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Cover image for Matt's Tidbits #43 - Making the most of your phone’s sensors

Matt's Tidbits #43 - Making the most of your phone’s sensors

mpeng3 profile image Matthew Groves Originally published at Medium ・3 min read

Last week I wrote about a crash in Android Lint, and how you can work around it until the issue is resolved. This time, I want to tell you about how you can use the sensors in your phone to accomplish amazing things.

Smartphones are incredible devices. Compared with phones made just 10 years ago, there has been greater than a 5x improvement in processor performance, 6x improvement in camera resolution, screens have gotten substantially larger and clearer, storage has grown by more than 10x, and most relevant for anyone reading this — you are able to build and deploy your own apps to smartphones now!

Additionally, nearly all modern smartphones sport a vast collection of various sensors — cameras (sometimes 3 or more!), accelerometers, altimeters, gyroscopes, light sensors, barometers, proximity sensors, GPS, microphones, not to mention WiFi, Bluetooth, NFC, and Cellular connectivity!

This assortment of sensors, when used together, can provide a wealth of insights into what the user is doing, and luckily for us, Google has developed an easy-to-use API that lets you leverage these!

The ActivityRecognitionClient API is the newest way to detect what activity the user is currently performing, and when they change what they’re doing:
https://developers.google.com/android/reference/com/google/android/gms/location/ActivityRecognitionClient.html

The principle is simple. The API supports the following “activity” types:

  • IN_VEHICLE
  • ON_FOOT
  • RUNNING
  • WALKING
  • ON_BICYCLE
  • STILL

Similar to how your fitness tracker may be able to detect when you’ve started going for a run, Android is constantly monitoring your sensors and applying complex Machine learning algorithms to watch for certain combinations of sensor input to make a determination about what the user is doing.

For each of these activity types, you can specify whether you are interested in being notified via a callback function when that activity has started or ended. You’re even able to specify with what frequency you’d like to receive updates, and the phone will do its best to monitor at the desired frequency.

There are many great articles that detail how to use this, so I’m not going to re-write that information. This one was pretty good:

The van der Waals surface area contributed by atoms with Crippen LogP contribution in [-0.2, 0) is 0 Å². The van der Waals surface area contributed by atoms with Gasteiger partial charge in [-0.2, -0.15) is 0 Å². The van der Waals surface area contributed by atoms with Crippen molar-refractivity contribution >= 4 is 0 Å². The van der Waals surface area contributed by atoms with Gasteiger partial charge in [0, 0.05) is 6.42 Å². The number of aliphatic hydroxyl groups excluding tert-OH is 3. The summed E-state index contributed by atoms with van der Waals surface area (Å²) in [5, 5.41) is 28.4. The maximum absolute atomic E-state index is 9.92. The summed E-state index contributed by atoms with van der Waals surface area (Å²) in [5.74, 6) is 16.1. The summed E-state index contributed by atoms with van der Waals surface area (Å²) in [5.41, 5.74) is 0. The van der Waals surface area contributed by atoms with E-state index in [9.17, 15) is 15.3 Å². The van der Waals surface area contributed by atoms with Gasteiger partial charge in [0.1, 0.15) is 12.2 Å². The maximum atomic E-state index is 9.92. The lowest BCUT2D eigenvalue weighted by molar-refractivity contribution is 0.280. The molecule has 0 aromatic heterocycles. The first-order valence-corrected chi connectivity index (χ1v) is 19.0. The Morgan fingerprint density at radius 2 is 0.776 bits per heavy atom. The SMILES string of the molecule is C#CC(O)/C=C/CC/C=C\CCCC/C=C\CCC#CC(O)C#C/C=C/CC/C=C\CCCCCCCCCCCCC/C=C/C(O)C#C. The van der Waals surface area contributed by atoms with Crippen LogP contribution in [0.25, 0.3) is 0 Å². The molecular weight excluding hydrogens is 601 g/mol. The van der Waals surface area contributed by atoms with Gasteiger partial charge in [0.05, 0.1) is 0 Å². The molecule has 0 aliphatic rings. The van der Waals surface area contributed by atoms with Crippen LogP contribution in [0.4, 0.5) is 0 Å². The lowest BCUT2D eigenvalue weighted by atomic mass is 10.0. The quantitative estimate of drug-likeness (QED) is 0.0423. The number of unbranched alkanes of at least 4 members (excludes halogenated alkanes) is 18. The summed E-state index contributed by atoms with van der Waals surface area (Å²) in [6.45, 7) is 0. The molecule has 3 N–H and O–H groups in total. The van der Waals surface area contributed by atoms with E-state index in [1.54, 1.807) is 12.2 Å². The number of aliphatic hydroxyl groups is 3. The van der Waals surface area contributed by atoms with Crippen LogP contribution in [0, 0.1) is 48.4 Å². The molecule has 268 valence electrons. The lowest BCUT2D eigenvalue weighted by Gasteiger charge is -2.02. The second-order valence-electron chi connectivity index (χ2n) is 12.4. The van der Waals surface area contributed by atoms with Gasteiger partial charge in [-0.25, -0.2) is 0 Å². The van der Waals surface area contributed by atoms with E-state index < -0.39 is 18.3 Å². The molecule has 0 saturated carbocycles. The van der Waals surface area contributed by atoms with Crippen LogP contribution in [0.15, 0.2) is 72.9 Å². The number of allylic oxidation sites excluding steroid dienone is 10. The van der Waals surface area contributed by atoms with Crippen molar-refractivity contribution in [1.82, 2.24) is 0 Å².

https://proandroiddev.com/new-activity-recognition-transition-api-f4cdb5cd5708

What I’d like to do to add on top of this is help inspire you to think about what you could accomplish for your users with this API.

  • Your app could detect when someone is driving and warn them against using the app, simplify its interface, or even turn on spoken alerts so the user doesn’t have to look down.

  • A navigation app could display a different UI depending on whether the user is walking/biking/driving.

  • An app with lots of text (email, news app, etc.) could increase the text size, increase the contrast/brighten the content when it detects the user is walking as it’s harder to read things when your phone is jostling around and you’re in motion.

  • Your app could provide user-configurable options — increase the volume when you detect I’m driving so I can hear more easily over the road noise, and then lower it back down when you detect that I’ve stopped.

The possibilities are nearly endless! I encourage you to put on your most creative hat and really think outside the box — how could you leverage this type of data to provide a better experience for your users?

I’d love to hear your ideas — please leave a comment below and let me know how else you might use activity detection in your app. And, please follow me on Medium if you’re interested in being notified of future tidbits.

Interested in joining the awesome team here at Intrepid? We’re hiring!

This tidbit was originally delivered on October 25, 2019.

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Matthew Groves

@mpeng3

Software engineer with 10+ years of professional experience in C++, C#, Java, and Kotlin.

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